Like that tennis player, the idea is to focus less on time, and more on the sound and feeling of tuning and getting connected with your sound and instrument. To engage in your pre-performance routine, and hear what you’re going for . And to practice and record your starts and transitions in run-throughs, mocks, and other performances, so you not only get comfortable taking your time, but can prove to yourself from these recordings that taking time only feels awkward, and you’re not actually taking an excessive amount of time.

After all, it’s not like the audience and audition panel can leave. What’s a few more seconds here or there, if it’ll help you get settled and perform even a little bit better?

Ack! After Countless Hours of Practice...
Why Are Performances Still So Hit or Miss?

It’s not a talent issue. And that rush of adrenaline and emotional roller coaster you experience before performances is totally normal too.

Performing at the upper ranges of your ability under pressure is a unique skill – one that requires specific mental skills, and perhaps a few other tweaks in your approach to practicing too. Elite athletes have been learning these techniques for decades; if nerves and self-doubt have been recurring obstacles in your performances, I’d like to help you do the same.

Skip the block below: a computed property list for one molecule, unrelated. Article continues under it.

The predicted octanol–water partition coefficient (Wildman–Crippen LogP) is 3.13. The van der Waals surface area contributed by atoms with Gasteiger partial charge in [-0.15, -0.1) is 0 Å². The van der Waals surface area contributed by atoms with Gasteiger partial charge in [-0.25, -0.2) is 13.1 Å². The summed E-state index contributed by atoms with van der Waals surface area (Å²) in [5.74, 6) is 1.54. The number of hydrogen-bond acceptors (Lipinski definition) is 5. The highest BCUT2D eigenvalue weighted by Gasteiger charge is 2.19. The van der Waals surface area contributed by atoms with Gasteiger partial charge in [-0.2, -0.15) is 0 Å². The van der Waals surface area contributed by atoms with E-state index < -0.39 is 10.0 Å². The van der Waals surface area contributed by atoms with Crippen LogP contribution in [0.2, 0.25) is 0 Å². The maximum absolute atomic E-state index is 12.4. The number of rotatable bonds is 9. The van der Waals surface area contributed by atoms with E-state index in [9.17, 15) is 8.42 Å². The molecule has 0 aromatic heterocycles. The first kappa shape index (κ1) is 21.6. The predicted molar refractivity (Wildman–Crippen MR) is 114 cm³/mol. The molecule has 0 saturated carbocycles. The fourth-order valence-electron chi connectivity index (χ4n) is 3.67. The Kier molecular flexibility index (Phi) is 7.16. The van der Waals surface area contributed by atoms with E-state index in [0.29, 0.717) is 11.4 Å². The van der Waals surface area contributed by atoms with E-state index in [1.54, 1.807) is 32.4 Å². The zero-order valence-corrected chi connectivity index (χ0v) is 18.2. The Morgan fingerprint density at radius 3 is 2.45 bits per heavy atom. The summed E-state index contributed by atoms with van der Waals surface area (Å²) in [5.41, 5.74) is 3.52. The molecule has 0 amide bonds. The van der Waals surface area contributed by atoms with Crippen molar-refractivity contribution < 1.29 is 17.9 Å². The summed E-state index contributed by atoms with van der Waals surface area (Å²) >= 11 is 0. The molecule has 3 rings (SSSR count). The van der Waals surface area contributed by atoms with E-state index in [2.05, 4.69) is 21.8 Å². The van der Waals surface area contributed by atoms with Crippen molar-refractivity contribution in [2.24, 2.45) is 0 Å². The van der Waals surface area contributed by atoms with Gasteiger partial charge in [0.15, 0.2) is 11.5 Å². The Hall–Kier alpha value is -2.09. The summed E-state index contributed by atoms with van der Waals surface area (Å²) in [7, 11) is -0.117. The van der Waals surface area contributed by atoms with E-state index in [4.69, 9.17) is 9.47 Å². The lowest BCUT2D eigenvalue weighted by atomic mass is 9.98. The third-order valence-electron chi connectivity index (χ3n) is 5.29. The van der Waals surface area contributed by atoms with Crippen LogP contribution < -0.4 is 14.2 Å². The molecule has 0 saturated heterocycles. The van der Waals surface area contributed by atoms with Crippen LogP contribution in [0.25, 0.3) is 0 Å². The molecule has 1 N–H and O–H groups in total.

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Comments

8 Responses

  1. Hi Noa

    Very interesting article! But makes me wonder something that I’ve heard before and I’m not sure if it was from you. Once they recommended this method of practice were you’d spend almost 45 minutes of practice section dividing it into short equal periods; so if you got 3 subjects to study you’d spent 5 minutes on each round until you complete de session. I’ve applied this for some time and it seems very useful by now. But, what you ‘re saying here is also a reality because you might be spending part of my focus time to accomplish this time set. Why do you think about this?

    1. Yes, I think you’re referring to an interleaved or “random” practice schedule. I think the kind of time pressure you get in that scenario (knowing you have to move onto a different passage or piece every few minutes) can be productive, in that it’s a helpful way of avoiding getting stuck on one thing for too long. And I think it feels a little different too, because you know you can come back to the same section a little later in the same practice session.

      The kind of time pressure that might be a little more difficult to deal with is the kind where you have a fixed deadline, and the task needs to be completed by that time. But in either scenario, it helps to practice staying focused on the time at hand until the timer tells you it’s time to move on.